A Touch of Evil by Dhruv Somani painstakingly chronicles the genre of horror and thriller movies in Hindi cinema.

A Touch of Evil by Dhruv Somani painstakingly chronicles the genre of horror and thriller movies in Hindi cinema.

Dhruv Somani may be a textile tycoon. But beyond the businessman lies an ardent admirer of Hindi cinema. Dhruv has recently released his first book: A Touch of Evil. The ‘book’ is actually an elaborate collectible volume of four books. It is a unique compilation of details and trivia of films from the horror, thriller and suspense genres.

 

Bookedforlife chats with the film buff to know what made him chronicle the legacy of fear….

 

This set of books is a mammoth encyclopaedia on Bollywood movies in the horror/thriller/ suspense genre. Can you let us in on the genesis of this idea?

 

According to me, this genre of suspense, horror & thrillers was always an underrated one. The films made under this genre and their maverick filmmakers never got their due. The information and data available about these films are also lesser, as compared to the more commercial ones made in Bollywood. A book specifically on this subject was the answer in my mind for all the fans and film lovers of this genre.

 

Besides the synopsis of the movies that you have written about, you have also given us interesting trivia as well as images of some really nice collectibles like posters, lobby cards, tickets and so on. Do you collect these memorabilia?

 

I have been a collector of Bollywood memorabilia since some time now. To find memorabilia on these rare and unpopular titles has been quite difficult. For a popular film like Sholay the publicity material is huge and in volumes, but for a horror film like Purana Mandir the material for publicity is also limited as the budgets for these films was restricted. So, in other words, it took me a lot of time and effort to look for memorabilia for some of these films.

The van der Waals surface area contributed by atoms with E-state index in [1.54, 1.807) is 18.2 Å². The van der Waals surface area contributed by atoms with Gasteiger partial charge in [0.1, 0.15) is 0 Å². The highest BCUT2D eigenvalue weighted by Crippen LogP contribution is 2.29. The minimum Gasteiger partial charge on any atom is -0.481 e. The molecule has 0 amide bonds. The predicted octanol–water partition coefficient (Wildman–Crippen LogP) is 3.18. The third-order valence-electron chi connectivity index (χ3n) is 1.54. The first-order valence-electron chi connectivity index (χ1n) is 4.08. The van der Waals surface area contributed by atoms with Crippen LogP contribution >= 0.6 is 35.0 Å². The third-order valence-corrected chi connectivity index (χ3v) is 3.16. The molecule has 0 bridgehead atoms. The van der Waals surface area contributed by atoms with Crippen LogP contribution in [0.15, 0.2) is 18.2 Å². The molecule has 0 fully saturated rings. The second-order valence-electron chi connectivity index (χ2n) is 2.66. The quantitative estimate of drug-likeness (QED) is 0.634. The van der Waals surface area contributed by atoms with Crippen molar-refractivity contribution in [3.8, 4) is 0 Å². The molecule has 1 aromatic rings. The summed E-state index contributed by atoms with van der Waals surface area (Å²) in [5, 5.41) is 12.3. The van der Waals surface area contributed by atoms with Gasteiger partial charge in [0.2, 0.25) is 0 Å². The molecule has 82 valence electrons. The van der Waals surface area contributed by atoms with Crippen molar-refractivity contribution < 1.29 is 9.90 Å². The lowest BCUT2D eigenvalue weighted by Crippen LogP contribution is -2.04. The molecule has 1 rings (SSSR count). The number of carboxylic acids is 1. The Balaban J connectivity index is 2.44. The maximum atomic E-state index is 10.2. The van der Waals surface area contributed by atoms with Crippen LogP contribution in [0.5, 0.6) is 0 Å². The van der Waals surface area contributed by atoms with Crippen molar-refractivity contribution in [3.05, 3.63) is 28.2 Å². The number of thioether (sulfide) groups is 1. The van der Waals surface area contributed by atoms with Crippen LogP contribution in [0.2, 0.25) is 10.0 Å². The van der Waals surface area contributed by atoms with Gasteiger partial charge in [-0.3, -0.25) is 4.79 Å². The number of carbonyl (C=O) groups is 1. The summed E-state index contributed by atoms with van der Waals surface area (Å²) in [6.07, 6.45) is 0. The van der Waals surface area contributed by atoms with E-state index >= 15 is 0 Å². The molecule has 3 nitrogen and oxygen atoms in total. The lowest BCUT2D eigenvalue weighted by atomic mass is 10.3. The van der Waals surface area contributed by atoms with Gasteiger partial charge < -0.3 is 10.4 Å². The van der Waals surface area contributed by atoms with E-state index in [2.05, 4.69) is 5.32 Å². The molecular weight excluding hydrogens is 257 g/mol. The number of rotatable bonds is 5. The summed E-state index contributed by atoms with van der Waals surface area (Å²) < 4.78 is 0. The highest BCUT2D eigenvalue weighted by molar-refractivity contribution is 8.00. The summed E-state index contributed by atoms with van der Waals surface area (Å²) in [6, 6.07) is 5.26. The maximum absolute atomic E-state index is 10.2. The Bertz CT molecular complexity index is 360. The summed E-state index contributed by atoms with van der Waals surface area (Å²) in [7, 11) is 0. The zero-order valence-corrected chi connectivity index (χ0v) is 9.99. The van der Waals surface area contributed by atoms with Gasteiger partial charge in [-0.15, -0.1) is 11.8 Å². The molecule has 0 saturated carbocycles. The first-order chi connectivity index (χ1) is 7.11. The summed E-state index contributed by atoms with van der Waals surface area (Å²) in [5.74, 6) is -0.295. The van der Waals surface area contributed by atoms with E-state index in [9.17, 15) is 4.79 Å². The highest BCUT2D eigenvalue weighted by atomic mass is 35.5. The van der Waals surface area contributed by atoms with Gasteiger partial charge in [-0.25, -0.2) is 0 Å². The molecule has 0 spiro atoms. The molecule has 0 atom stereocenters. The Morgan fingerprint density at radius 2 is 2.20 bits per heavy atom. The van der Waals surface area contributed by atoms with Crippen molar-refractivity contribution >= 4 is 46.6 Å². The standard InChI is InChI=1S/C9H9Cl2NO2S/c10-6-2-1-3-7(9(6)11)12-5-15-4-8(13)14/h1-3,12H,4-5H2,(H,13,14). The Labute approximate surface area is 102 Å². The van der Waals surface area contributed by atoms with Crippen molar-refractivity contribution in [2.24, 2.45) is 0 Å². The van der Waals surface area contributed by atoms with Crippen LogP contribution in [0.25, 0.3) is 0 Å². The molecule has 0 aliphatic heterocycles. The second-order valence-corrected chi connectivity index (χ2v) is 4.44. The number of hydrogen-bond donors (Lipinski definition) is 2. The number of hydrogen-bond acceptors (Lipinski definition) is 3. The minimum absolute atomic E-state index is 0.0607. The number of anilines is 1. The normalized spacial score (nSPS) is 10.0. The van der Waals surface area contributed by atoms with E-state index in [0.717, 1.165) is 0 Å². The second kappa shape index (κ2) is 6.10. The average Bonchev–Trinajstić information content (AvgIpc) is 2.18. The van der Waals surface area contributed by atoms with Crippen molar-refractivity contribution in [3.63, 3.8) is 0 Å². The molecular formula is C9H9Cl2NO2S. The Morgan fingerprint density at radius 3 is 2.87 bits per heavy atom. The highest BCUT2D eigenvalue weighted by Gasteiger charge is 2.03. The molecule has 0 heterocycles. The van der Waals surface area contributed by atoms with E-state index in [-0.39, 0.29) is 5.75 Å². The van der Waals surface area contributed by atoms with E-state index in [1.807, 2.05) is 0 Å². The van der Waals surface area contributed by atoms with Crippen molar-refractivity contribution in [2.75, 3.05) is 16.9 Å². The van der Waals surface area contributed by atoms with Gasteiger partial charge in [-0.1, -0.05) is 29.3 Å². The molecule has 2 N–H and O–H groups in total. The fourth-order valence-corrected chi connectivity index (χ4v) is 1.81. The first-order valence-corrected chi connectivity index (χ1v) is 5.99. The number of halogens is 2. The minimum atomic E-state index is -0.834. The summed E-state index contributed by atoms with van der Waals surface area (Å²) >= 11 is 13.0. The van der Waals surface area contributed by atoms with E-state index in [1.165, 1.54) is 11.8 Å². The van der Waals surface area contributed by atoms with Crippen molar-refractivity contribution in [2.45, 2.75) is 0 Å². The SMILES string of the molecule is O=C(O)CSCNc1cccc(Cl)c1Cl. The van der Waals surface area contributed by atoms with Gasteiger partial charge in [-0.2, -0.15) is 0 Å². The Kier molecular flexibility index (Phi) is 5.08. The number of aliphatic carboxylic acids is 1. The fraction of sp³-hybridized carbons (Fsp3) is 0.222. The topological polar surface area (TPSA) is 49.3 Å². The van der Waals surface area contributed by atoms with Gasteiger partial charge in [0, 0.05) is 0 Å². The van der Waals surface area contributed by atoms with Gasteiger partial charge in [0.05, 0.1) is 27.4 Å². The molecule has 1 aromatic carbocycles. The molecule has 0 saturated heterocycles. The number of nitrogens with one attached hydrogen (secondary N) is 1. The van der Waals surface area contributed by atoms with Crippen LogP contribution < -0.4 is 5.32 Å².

What about horror films and thrillers appeals to you?

 

For me, the fear of the unknown or the unseen has been always more exciting to watch as these films could be unpredictable and daringly different at times. The thrills and the adrenaline rush while watching these edge of the seat spooky entertainers gives me a high which I thoroughly look forward to.

You are not merely describing, but also commenting critically on the genre. This deep insight is also fascinating. You talk about ‘horex’ as a genre. What do you feel is appealing about this genre specifically? Who is the target audience?

 

There was no category as horror in the decades of the ’50s and ’60s in Bollywood. The films made in these decades were mainly on the themes of the supernatural and the reincarnation and were considered spooky.

It was only in the early ’70s with the onset of the Ramsay Brothers and their first full fledge horror film Do Gaz Zameen Ke Neeche and its thumping success at the Box office, which established a separate genre or category of horror. The banner got established with making successful film after film as they were a treat to the audience with enough sleaze and gore. The successful formula inspired more filmmakers to jump into the race and the mantra continued decade after decade.

The newer directors refurbished the formula with sensuality, haunting melodies and horror stories which emerged as a new trend or genre called horex.  This genre has caught up fast with the new generation and is here to only grow further as it was clearly visible in franchises like Raaz, Murder, and Race to name a few.

You also talk about web series like “Ghoul”. Do you feel these will lead the way specifically in this genre?